By Richard Ades
Shadowbox Live’s annual Best of Shadowbox shows often benefit from honing—the honing that takes place once the players have enough performances under their belts to realize what does and doesn’t work.
You’d think the same would apply to the current Best of Burlesque show, which repeats the best skits and song/dance/striptease numbers from the three previous Burlesque shows. But it doesn’t, at least as far as the skits are concerned.
Since they’re based on actual routines that were performed in old vaudeville houses, director Stev Guyer and his cast probably don’t feel free to tweak the material. And since the acting is based on the over-the-top clowning that was practiced back in the day, Shadowbox doesn’t have much room to tweak that, either.
The result is that if you’ve seen these skits before, you won’t find much that’s fresh here. Of course, if you haven’t been to the previous Burlesque shows, you’ll likely enjoy the comedy, assuming you have a high tolerance for corny jokes about the kinds of things our grandparents or great-grandparents found amusing.
Fortunately, the rest of the show bases its appeal on something that’s more timeless: sex. Because The Best of Burlesque omits the loose storyline that tied its predecessors together, it can pack in more song-and-dance numbers that inevitably leave women stripped down to their pasties and/or men stripped down to their skivvies.
Not all of these numbers are equally inspired. But when the songs are strong, the costumes are colorful and the stripping is done with panache and attitude, you can’t help sitting up and taking notice.
One number that combines great singing and great stripping is Bang Bang, with lead vocals by a fearless Leah Haviland. Shadowbox wisely places it at the end of Act 1, which allows viewers to step outside and cool off during intermission.
Act 2 kicks back into high gear with The Mating Game, in which vocalist Amy Lay holds forth in an impossibly tall and feathery hat while fairy-like creatures cavort around her. That’s soon followed by a funny and sexy take on the Coasters song Little Red Riding Hood. Brandon Anderson handles the vocals while a raunchy version of the titular fairy tale is acted out by Nikki Fagin as Red, Stacie Boord as Grandma and Guillermo Jemmott as the lascivious Wolf.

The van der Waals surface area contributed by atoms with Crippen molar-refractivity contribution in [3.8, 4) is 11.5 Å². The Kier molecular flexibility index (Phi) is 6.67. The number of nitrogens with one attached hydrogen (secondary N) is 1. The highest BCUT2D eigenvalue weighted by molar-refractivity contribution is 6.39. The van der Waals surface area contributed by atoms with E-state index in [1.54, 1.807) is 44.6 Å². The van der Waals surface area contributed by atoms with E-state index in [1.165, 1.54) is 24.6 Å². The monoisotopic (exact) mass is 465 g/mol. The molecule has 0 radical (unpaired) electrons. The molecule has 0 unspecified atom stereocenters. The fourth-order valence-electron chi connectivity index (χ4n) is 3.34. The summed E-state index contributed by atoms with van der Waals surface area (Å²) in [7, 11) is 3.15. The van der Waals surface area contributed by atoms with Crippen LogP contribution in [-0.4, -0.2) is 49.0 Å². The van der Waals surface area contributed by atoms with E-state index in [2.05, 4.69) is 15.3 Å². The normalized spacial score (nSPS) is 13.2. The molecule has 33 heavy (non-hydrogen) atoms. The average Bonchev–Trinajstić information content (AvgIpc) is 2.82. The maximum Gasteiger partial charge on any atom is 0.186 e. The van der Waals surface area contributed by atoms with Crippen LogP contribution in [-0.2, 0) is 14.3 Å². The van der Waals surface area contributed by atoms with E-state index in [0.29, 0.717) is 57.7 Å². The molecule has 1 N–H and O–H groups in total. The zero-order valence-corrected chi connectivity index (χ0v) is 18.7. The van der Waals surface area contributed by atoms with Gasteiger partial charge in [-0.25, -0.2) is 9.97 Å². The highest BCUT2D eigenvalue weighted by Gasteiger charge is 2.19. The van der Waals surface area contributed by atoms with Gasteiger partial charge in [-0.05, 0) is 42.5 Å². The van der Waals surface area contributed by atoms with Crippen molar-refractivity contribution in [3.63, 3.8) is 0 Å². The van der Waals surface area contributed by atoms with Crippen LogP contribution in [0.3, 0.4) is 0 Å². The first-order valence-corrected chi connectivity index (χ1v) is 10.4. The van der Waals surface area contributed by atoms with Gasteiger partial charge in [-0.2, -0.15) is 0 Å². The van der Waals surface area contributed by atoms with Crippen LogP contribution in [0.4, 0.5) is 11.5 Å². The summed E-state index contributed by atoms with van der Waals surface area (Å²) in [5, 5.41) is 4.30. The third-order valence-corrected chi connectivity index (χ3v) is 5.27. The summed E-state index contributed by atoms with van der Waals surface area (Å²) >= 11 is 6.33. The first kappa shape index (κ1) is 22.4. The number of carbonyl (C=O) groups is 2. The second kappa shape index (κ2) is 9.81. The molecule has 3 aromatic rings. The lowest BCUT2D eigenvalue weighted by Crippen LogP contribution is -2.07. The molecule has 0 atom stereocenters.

A dark perversion of sexuality is represented by Sweet Dreams, sung by Fagin and Jemmott while Jack the Ripper (Andy Ankrom) saunters around in search of his next victim. It’s one of several numbers that owe much to Aaron Pelzek’s moody lighting.
Also memorable: You Look Like Rain, with lead vocals by Kevin Sweeney and tasty instrumentals by guitarist Matthew Hahn and his band.
As stated earlier, The Best of Burlesque dispenses with a storyline. Partially taking its place are video biographies of Gypsy Rose Lee and other iconic strippers of years past. These are scattered throughout and offer interesting tidbits of information, such as the fact that erotic dancers were sometimes featured at world’s fairs. I’d always assumed these were more family-friendly affairs.
The videos made me wonder whether Shadowbox might decide to re-create some of these ladies’ classic dances for future Burlesque shows. From a historic, nostalgic and, ahem, every other standpoint, they’d be a great addition.
The Best of Burlesque continues through April 17 at Shadowbox Live, 503 S. Front St., Columbus. Show times are 7:30 p.m. Wednesday-Thursday and 2 and 7 p.m. Sunday. Running time: 2 hours (including intermission). Tickets are $25, $20 student/senior/military. Special Valentine’s Day packages are available for Feb. 14 performances. 614-416-7625 or shadowboxlive.org.